The comments follow debate surrounding the bill, which was introduced to the Senate on May 2 by Sen. Amy Klobuchar, D-Minn., on how it would affect small businesses and American competitiveness globally.
Government Should Incentivize Information Sharing for Ransomware Attacks, Experts Say
‘Information sharing between the government and the private sector, while integral to tackling ransomware, is inconsistent.’
WASHINGTON, July 27, 2022 – The federal government should incentivize the reporting of cyberattacks through safe harbor and shield laws, said experts at an Atlantic Council event Tuesday, as a recent law requiring companies in critical infrastructure sectors to report such attacks to the federal government is limited and currently unclear on who exactly it impacts.
The Cyber Incident Reporting for Critical Infrastructure Act passed in March does not cover private companies who do not operate in the critical infrastructure sectors and does not include safe harbor and shield laws that would encourage private companies to engage in the process.
Oftentimes, companies will avoid interacting with law enforcement to avoid the stigma associated with being a victim of a cyberattack and out of fear of being held liable by regulators and investors, said Trent Teyema, senior fellow at technology policy university collaborative GeoTech Center.
Teyema called for a safe harbor framework, a law that provides protection against legal liability when other conditions are met. Such a provision would decrease the risk of companies being held liable for cyberattacks from regulators, investors, and the public.
He also called for shield laws that would protect against revealing certain information to the government as a requirement for receiving law enforcement assistance.
The government needs to make it easy for the private sector to share information with law enforcement, said Teyema.
“Information sharing between the government and the private sector, while integral to tackling ransomware, is inconsistent,” read a report written by Teyema and David Bray, fellow at GeoTech Center. Information sharing across sectors allows cybersecurity experts in both sectors to learn about new vulnerabilities in software and new attack vectors. It strengthens collective resiliency and can influence the processes used to anticipate and respond to threats, continued the report.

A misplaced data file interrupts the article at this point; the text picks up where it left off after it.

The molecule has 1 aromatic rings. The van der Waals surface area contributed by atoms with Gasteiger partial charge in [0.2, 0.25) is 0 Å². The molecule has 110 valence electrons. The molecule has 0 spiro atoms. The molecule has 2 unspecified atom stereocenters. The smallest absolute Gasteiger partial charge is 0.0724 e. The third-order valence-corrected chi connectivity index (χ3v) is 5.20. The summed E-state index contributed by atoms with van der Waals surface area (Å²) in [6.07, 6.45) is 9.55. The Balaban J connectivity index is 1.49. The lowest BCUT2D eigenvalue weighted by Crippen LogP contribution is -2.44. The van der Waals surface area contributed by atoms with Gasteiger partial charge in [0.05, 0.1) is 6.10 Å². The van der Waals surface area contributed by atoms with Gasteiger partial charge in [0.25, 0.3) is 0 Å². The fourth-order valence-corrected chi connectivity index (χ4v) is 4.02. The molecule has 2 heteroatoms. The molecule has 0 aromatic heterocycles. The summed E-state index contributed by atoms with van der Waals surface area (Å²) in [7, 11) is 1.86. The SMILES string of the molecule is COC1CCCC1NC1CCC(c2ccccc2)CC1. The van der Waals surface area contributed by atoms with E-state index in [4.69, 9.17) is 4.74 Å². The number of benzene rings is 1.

Ransomware on the rise
Ransomware attacks in which bad actors demand money to release encrypted data are increasing dramatically, reported the White House last year. Ransomware incidents often disrupt critical services, such as banks, hospitals and schools that require constant access to data. In 2021, there was approximately $20 billion in damages from ransomware attacks in the United States, with $11 billion in 2020 and $5 billion the year before, said Bray.
This follows on the heels of the 2021 Colonial Pipeline hack that targeted the billing system and led to the shutdown of the largest fuel pipeline in the United States. The Russian-speaking cybercrime group responsible, DarkSide, received $4.4 million in ransom from Colonial, part of which was later recovered by the United States law enforcement.
Research firm Cybersecurity Ventures predicts that there will be a ransomware attack every two seconds by the year 2031 with global costs exceeding $265 billion.